BUENOS AIRES -- Nothing like back-to-back visits to Pope Francis' former home church, the Metropolitan Cathedral of Buenos Aires, to focus the mind on the very important decisions about to be handed down by Time's Man of the Year.
Francis will soon name new cardinals who will enter the College of Cardinals at a formal "consistory" to be held on Feb. 22 of the new year.
The men he elevates to the body will elect his successor some time in the future, and collectively will be the embodiment of his philosophy of church reform articulated at length in his November "Apostolic Exhortation," titled "Evangelii Gaudium."
The mainstream media will subject his list of appointees to the closet and often absurdly dualistic — is Francis "breaking" with Benedict or not? — analysis, but that is inevitable. Whether the new pope significantly tilts the leadership of the church he leads from the north to the south is a different, very legitimate question of genuine interest.
Francis is expected to name at least 14 cardinals, though John Paul blew through the "statutory" limit of 120 cardinals of the voting age in papal conclaves (80 or younger), at one point conferring enough red hats to swell the College to 135. There is also a "rule" that no new cardinal should come from a diocese in which another cardinal is still eligible to vote in a conclave, though that rule has been waived in the past, and reformers in the American church, especially those eager to put a period on the child abuse scandals, hope the new cardinals include early elevation for Archbishop Charles Chaput of Philadelphia and Archbishop Jose Gomez of Los Angeles, both dioceses with sordid pasts and whose new leaders are hard nosed reformers of the first order.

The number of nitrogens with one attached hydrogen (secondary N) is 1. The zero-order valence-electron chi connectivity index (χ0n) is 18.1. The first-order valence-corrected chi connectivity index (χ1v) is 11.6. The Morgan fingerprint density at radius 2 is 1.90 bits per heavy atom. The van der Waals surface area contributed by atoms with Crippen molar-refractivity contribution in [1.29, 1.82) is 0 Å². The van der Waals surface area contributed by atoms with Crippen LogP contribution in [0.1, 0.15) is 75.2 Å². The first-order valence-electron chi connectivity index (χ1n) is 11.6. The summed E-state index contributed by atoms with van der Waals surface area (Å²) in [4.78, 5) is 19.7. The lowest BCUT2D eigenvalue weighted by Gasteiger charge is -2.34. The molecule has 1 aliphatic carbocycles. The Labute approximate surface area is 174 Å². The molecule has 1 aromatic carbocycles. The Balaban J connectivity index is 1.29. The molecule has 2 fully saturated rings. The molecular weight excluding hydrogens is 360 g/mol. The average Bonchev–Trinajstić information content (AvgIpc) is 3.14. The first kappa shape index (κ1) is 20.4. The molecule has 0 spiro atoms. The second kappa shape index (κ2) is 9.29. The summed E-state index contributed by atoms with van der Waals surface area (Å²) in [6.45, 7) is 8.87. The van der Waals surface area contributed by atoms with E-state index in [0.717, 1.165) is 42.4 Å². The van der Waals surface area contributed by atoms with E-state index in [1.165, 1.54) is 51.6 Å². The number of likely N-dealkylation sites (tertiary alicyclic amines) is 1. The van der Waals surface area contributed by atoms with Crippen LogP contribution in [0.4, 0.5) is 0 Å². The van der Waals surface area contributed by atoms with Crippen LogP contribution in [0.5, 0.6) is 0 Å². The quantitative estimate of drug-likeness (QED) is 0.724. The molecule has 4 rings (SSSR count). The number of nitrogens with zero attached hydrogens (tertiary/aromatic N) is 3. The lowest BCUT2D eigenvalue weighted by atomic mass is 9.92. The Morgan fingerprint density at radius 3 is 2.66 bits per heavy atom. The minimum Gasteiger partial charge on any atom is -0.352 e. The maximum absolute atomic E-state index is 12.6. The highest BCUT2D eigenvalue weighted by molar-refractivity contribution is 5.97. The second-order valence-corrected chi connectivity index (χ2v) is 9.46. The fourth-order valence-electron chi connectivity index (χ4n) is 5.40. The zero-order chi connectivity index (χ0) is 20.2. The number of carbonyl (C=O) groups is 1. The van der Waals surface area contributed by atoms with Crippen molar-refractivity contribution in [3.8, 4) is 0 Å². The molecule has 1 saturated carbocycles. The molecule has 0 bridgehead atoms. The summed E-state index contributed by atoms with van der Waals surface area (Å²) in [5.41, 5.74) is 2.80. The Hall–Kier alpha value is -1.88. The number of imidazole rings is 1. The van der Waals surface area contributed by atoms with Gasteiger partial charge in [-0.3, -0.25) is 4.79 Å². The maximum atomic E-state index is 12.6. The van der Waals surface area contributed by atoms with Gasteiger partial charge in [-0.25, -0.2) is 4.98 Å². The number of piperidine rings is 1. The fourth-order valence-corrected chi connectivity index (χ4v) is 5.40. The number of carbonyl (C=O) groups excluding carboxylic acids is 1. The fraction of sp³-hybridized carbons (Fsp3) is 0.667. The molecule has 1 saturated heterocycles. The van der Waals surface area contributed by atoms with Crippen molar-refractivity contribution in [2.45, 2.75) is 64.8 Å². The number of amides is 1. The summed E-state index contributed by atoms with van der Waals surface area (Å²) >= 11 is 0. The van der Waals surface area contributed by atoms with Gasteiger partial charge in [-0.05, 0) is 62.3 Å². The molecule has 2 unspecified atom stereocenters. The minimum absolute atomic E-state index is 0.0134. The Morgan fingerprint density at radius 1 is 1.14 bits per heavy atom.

Chaput, a Native American, and Gomez, born in Mexico, would also bring much needed diverse faces and backgrounds to the increasingly diverse American church. Both are from the influential group of bishops deeply respected by conservatives but both are also consistent, aggressive proponents of immigration reform. If the pope wants to help the American church help the American government advance immigration reform, he will send that message by early elevation of Chaput and Gomez.
All that is of great interest to American Catholics but Francis' world-wide following will want to see how expansive his vision is, and the hands into which he is entrusting the future of the Roman Catholic Church, the largest on the planet.
In the former Cardinal Bergoglio's old cathedral, two things stand out. The first is that soldiers are there around he clock, guarding the tomb of the liberator of Argentina, General Jose de San Martin, and the remains of Argentina's unknown soldier. The state is not physically separate from the church at all.
The second is that the Cathedral features a prominent Holocaust memorial within one of its naves, a silent reminder of the evil men (and women) can do when backed by government power. The soldiers and the tomb remind every visitor that government is always eager to invade and co-opt the church.
Then-Cardinal Bergoglio must have walked past both the soldiers and the memorial many times a week and must have often reflected in the church's need for leaders who will prudently both support and oppose government in key issues affecting the poor, the stranger and the religiously oppressed. The cardinals of Feb. 22 will tell us much and more about the pope's deepest views on those subjects.HUGH HEWITT, a Washington Examiner columnist, is a law professor at Chapman University Law School and a nationally syndicated radio show host who blogs daily at HughHewitt.com.